New Internationalist

Film review: Tomboy

October 2011

Directed and written by Céline Sciamma

A trusting gem of a film from Céline Sciamma.

When, during the long summer holidays, 10-year-old Laure moves to a new area with her family, she’s mistaken for a boy. She sticks with it, and, outside her home, becomes Mikhael. Mikhael looks the part – cropped hair, a skinny boy’s physique – and acts it, winning a fight with a boy and accepting a kiss from local girl Lisa. So that no-one should ever doubt she is a boy, Laure becomes a really real boy. To go swimming, she cuts down her girl’s torso-length costume and slips in a little penis she models from children’s plasticine.

At home, though, there are no pressures, no roles to play. Laure plays naturally with her six-year-old sister Jeanne. After Jeanne opens the front door to Lisa, who has called around for ‘Mikhael’, Laure has to strike a deal with her younger sibling.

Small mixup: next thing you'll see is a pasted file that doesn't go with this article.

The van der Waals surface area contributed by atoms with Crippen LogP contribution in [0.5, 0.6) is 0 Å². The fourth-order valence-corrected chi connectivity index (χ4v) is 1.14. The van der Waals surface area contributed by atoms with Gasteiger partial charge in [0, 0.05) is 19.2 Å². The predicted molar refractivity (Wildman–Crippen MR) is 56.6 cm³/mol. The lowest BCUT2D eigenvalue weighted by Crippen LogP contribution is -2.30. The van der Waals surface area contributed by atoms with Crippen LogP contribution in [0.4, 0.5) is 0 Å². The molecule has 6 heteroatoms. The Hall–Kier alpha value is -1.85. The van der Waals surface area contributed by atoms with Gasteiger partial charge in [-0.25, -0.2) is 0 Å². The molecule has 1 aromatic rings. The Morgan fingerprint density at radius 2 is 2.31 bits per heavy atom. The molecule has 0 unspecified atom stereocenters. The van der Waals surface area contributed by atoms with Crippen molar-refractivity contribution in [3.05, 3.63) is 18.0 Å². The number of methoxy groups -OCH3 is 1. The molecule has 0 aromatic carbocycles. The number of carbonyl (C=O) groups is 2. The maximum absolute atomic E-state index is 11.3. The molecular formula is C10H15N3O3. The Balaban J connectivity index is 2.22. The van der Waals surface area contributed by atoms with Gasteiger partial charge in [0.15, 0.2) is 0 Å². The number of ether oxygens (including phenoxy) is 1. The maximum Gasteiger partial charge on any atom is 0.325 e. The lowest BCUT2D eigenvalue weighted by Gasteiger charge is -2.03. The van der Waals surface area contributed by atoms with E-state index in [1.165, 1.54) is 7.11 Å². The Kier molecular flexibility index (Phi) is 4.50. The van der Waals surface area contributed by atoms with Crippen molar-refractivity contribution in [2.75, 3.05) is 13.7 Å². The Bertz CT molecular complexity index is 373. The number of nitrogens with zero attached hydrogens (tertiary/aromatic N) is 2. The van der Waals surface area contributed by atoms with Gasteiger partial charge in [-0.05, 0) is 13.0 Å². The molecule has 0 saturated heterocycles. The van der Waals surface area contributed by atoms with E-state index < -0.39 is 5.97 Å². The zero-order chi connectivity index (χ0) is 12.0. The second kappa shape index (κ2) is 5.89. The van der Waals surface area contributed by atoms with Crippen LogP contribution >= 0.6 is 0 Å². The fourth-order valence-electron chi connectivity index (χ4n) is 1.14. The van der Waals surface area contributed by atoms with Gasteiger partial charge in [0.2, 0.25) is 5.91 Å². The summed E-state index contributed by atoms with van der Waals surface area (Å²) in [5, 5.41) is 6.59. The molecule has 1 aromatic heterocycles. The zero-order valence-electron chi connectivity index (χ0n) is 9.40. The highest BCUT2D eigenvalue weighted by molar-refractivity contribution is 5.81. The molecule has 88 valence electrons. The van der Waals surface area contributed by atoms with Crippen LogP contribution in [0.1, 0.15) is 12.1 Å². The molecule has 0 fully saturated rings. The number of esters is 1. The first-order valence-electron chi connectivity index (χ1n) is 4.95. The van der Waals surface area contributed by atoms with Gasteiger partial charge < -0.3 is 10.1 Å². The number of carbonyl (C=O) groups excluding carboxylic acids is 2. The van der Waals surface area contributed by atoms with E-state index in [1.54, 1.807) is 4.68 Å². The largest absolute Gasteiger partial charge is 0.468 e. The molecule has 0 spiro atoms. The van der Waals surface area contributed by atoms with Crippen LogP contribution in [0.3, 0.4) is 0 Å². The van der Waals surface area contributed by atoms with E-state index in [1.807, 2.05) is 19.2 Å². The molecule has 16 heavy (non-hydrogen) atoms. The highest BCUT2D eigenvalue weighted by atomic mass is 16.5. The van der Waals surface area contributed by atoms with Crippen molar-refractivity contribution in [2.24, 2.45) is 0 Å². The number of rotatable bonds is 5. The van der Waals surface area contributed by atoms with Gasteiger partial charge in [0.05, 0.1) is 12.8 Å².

As we know, summer holidays always come to an end, and Sciamma (maker of 2007’s Water Lilies) doesn’t shirk harsh realities or pretend people are wiser or kinder than they are. But, she suggests, when people really connect with each other, they can overcome. The natural, easy interplay between these very young actors is as good as you’ll see. A gentle, trusting gem of a film.

Front cover of New Internationalist magazine, issue 446 This column was published in the October 2011 issue of New Internationalist. To read more, buy this issue or subscribe.

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Film review: Tomboy Fact File
Product information 82 minutes
Star rating4

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This article was originally published in issue 446

New Internationalist Magazine issue 446
Issue 446

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